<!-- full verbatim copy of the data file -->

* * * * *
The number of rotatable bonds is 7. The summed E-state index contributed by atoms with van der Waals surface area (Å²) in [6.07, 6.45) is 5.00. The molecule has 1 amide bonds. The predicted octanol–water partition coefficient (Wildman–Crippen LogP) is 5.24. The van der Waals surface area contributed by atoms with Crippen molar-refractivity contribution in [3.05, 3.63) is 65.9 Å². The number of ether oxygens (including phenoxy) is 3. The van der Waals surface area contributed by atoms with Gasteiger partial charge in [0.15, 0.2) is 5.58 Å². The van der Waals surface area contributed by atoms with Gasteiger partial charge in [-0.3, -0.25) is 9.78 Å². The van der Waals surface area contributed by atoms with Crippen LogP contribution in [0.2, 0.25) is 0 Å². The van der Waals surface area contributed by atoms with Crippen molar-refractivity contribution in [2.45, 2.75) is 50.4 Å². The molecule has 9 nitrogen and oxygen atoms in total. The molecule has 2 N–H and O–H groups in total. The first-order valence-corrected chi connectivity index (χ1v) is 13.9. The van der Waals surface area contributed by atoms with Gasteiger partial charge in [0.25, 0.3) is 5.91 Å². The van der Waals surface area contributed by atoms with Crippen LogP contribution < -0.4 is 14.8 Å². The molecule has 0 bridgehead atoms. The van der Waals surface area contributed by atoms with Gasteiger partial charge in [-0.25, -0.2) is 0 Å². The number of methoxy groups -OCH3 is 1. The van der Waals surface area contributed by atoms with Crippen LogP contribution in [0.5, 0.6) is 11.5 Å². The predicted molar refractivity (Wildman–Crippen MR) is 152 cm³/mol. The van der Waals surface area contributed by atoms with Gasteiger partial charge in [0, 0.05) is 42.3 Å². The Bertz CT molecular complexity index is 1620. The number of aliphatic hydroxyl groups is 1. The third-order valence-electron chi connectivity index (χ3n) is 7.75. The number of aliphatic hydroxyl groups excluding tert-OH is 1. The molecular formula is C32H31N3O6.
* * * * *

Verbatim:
The number of rotatable bonds is 7. The summed E-state index contributed by atoms with van der Waals surface area (Å²) in [6.07, 6.45) is 5.00. The molecule has 1 amide bonds. The predicted octanol–water partition coefficient (Wildman–Crippen LogP) is 5.24. The van der Waals surface area contributed by atoms with Crippen molar-refractivity contribution in [3.05, 3.63) is 65.9 Å². The number of ether oxygens (including phenoxy) is 3. The van der Waals surface area contributed by atoms with Gasteiger partial charge in [0.15, 0.2) is 5.58 Å². The van der Waals surface area contributed by atoms with Gasteiger partial charge in [-0.3, -0.25) is 9.78 Å². The van der Waals surface area contributed by atoms with Crippen LogP contribution in [0.2, 0.25) is 0 Å². The van der Waals surface area contributed by atoms with Crippen molar-refractivity contribution in [2.45, 2.75) is 50.4 Å². The molecule has 9 nitrogen and oxygen atoms in total. The molecule has 2 N–H and O–H groups in total. The first-order valence-corrected chi connectivity index (χ1v) is 13.9. The van der Waals surface area contributed by atoms with Gasteiger partial charge in [0.25, 0.3) is 5.91 Å². The van der Waals surface area contributed by atoms with Crippen LogP contribution < -0.4 is 14.8 Å². The molecule has 0 bridgehead atoms. The van der Waals surface area contributed by atoms with Gasteiger partial charge in [-0.25, -0.2) is 0 Å². The number of methoxy groups -OCH3 is 1. The van der Waals surface area contributed by atoms with Crippen LogP contribution in [0.5, 0.6) is 11.5 Å². The predicted molar refractivity (Wildman–Crippen MR) is 152 cm³/mol. The van der Waals surface area contributed by atoms with Gasteiger partial charge in [0, 0.05) is 42.3 Å². The Bertz CT molecular complexity index is 1620. The number of aliphatic hydroxyl groups is 1. The third-order valence-electron chi connectivity index (χ3n) is 7.75. The number of aliphatic hydroxyl groups excluding tert-OH is 1. The molecular formula is C32H31N3O6.